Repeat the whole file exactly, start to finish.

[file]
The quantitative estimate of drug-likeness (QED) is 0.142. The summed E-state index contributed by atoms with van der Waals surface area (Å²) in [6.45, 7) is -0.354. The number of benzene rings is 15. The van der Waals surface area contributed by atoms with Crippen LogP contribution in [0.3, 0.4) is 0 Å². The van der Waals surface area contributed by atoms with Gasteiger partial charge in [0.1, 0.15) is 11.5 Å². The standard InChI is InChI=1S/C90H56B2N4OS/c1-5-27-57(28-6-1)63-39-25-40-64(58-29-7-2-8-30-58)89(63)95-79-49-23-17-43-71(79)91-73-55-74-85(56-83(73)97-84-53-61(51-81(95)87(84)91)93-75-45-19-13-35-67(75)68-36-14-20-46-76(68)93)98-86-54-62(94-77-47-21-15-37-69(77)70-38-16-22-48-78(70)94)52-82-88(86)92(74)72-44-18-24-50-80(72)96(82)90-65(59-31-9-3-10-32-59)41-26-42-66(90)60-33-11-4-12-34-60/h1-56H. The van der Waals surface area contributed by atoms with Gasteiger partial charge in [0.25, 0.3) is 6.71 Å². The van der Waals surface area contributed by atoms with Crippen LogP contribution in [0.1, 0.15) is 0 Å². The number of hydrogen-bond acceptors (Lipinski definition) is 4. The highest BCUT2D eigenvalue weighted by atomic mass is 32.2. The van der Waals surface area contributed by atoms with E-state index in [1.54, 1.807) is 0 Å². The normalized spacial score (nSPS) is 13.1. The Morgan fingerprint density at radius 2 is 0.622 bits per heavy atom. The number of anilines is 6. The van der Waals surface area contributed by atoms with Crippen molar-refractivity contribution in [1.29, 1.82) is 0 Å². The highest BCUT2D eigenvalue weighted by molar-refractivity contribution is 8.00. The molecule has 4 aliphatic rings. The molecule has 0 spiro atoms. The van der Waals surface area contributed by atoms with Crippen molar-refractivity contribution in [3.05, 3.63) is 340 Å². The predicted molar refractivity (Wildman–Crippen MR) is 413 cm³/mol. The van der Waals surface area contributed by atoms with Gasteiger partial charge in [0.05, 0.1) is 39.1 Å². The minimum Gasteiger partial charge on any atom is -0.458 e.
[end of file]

The quantitative estimate of drug-likeness (QED) is 0.142. The summed E-state index contributed by atoms with van der Waals surface area (Å²) in [6.45, 7) is -0.354. The number of benzene rings is 15. The van der Waals surface area contributed by atoms with Crippen LogP contribution in [0.3, 0.4) is 0 Å². The van der Waals surface area contributed by atoms with Gasteiger partial charge in [0.1, 0.15) is 11.5 Å². The standard InChI is InChI=1S/C90H56B2N4OS/c1-5-27-57(28-6-1)63-39-25-40-64(58-29-7-2-8-30-58)89(63)95-79-49-23-17-43-71(79)91-73-55-74-85(56-83(73)97-84-53-61(51-81(95)87(84)91)93-75-45-19-13-35-67(75)68-36-14-20-46-76(68)93)98-86-54-62(94-77-47-21-15-37-69(77)70-38-16-22-48-78(70)94)52-82-88(86)92(74)72-44-18-24-50-80(72)96(82)90-65(59-31-9-3-10-32-59)41-26-42-66(90)60-33-11-4-12-34-60/h1-56H. The van der Waals surface area contributed by atoms with Gasteiger partial charge in [0.25, 0.3) is 6.71 Å². The van der Waals surface area contributed by atoms with Crippen LogP contribution in [0.1, 0.15) is 0 Å². The number of hydrogen-bond acceptors (Lipinski definition) is 4. The highest BCUT2D eigenvalue weighted by atomic mass is 32.2. The van der Waals surface area contributed by atoms with E-state index in [1.54, 1.807) is 0 Å². The normalized spacial score (nSPS) is 13.1. The Morgan fingerprint density at radius 2 is 0.622 bits per heavy atom. The number of anilines is 6. The van der Waals surface area contributed by atoms with Crippen molar-refractivity contribution in [1.29, 1.82) is 0 Å². The highest BCUT2D eigenvalue weighted by molar-refractivity contribution is 8.00. The molecule has 4 aliphatic rings. The molecule has 0 spiro atoms. The van der Waals surface area contributed by atoms with Crippen molar-refractivity contribution in [3.05, 3.63) is 340 Å². The predicted molar refractivity (Wildman–Crippen MR) is 413 cm³/mol. The van der Waals surface area contributed by atoms with Gasteiger partial charge in [0.05, 0.1) is 39.1 Å². The minimum Gasteiger partial charge on any atom is -0.458 e.